And to a Country, Goodnight
As this year comes to a close, it is only natural to ask if Haiti is better off this year than last. In many regards, the answer is yes. Haiti is safer, kidnappings are down, and democratic elections are (fingers crossed) around the corner. However, while these are all encouraging signs, progress to the fast majority of Haitians is incremental if not nonexistent. It is difficult to argue that a country is making ‘great strides’ while moving towards democracy, when the fast majority of the populace merely wants to provide enough food for their family. Measured in this manner, there may not be that much difference between this year and last.
This is one of the most difficult redundancies that those of us working to improve Haiti must face each and every year. How is it possible that with all of the work being done by organizations such as Project Medishare, Partners in Health and countless others, we still can not definitively say that yes, this year Haiti is better off than last? I am not trying to sound pessimistic, but I believe this is a major cause of donor fatigue to Haiti. How can we expect donors to continue supporting development projects, when they see little overall progress?
One of the primary roles we play at Haiti Innovation is to ensure that donors know that while progress at the community level does not necessarily translate into progress at the national level, it is still progress. And eventually, stronger communities will translate into a stronger nation. It is amazing the differences when visiting a community in Haiti that has a Project Medishare and one that does not. Our role is to show donors that difference, because once they witness what their donations can accomplish, the false impressions that Haiti is in a development quagmire quickly dissipate.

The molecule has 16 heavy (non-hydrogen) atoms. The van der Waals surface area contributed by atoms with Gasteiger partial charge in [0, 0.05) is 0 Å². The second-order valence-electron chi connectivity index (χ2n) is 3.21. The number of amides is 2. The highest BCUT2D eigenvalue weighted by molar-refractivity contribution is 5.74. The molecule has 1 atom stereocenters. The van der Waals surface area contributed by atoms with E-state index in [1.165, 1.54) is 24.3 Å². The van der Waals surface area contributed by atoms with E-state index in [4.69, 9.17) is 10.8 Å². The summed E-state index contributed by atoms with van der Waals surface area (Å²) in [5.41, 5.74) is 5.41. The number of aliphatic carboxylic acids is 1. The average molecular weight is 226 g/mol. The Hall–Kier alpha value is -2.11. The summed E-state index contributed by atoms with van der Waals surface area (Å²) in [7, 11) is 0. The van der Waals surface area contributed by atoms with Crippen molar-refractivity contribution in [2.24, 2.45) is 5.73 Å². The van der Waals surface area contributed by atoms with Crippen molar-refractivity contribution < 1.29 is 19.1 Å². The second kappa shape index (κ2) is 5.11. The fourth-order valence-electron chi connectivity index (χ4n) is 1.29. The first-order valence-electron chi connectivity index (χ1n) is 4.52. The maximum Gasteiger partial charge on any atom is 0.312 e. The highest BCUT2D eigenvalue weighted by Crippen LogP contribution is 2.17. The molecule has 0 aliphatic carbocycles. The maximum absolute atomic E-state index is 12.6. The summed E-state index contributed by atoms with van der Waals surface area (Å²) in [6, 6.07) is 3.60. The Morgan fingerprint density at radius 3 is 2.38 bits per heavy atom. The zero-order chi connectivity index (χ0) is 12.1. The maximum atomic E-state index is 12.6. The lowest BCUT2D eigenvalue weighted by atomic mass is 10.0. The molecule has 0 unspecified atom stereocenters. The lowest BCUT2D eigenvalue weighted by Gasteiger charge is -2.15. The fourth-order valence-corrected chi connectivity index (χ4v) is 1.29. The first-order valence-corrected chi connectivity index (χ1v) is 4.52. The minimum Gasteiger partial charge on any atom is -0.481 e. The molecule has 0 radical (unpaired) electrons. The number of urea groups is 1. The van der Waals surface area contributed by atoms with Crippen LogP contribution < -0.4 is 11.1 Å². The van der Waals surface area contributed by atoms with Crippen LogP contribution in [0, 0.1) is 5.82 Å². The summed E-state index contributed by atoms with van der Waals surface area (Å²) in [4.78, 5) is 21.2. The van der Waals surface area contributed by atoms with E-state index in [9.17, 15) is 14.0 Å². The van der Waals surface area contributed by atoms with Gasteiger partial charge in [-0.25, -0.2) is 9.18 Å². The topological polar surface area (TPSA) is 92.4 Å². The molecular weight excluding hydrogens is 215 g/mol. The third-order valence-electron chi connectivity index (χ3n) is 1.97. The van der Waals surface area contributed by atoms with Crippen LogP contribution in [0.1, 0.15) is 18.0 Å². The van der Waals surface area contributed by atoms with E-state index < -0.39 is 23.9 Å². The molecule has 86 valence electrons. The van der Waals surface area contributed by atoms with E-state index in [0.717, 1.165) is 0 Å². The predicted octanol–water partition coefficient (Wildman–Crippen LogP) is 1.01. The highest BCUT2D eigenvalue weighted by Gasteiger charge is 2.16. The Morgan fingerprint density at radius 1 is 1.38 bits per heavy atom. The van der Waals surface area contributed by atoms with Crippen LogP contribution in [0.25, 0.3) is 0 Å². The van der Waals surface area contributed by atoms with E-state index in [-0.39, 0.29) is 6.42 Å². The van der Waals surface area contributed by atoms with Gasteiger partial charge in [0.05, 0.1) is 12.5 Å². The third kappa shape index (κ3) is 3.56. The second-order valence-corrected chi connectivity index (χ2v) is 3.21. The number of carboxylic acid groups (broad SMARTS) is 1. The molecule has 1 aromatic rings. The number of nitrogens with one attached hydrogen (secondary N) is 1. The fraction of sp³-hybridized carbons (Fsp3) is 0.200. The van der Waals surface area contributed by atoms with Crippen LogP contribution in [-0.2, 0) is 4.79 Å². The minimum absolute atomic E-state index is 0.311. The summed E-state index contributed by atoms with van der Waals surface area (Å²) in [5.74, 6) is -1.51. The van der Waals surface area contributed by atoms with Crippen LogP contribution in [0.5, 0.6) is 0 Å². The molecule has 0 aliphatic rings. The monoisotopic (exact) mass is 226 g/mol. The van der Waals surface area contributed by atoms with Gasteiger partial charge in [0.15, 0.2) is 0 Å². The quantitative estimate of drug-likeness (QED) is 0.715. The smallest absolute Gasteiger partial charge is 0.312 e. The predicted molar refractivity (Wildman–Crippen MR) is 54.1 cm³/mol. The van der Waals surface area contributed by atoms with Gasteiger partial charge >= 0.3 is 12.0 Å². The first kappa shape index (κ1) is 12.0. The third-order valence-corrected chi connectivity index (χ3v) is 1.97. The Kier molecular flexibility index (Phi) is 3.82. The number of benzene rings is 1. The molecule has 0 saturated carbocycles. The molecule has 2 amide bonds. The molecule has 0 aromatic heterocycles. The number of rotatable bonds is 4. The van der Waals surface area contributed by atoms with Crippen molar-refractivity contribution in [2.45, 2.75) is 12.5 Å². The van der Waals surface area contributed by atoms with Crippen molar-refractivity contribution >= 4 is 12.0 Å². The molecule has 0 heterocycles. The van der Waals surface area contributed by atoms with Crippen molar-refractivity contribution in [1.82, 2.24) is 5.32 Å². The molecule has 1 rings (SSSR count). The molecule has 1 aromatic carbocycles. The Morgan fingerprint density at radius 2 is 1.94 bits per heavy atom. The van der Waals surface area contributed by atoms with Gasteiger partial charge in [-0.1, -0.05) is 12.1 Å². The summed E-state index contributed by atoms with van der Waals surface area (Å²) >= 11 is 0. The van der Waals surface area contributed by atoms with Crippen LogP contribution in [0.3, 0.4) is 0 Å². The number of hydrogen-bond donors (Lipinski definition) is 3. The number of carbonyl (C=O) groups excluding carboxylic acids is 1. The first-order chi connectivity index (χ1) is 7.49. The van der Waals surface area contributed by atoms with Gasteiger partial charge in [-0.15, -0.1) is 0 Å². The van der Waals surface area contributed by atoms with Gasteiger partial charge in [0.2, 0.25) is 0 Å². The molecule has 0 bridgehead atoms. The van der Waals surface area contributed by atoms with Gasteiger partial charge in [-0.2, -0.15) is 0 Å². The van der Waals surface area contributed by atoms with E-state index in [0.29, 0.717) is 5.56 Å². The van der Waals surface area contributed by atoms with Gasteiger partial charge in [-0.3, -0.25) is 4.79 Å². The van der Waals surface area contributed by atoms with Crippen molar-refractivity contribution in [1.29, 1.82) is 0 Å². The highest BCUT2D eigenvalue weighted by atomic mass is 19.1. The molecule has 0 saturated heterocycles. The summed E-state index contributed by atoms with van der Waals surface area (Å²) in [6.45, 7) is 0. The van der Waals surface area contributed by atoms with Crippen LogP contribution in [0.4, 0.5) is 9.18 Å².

We at Haiti Innovation are dedicated to reducing the gap between how development in Haiti is perceived and how it is actually progressing. If you are working in Haiti, or have in the past, please let us know about your work so that we can share it with our community. Hopefully, next holiday season when someone asks if Haiti is better off this year than last, we can all respond with a resounding YES.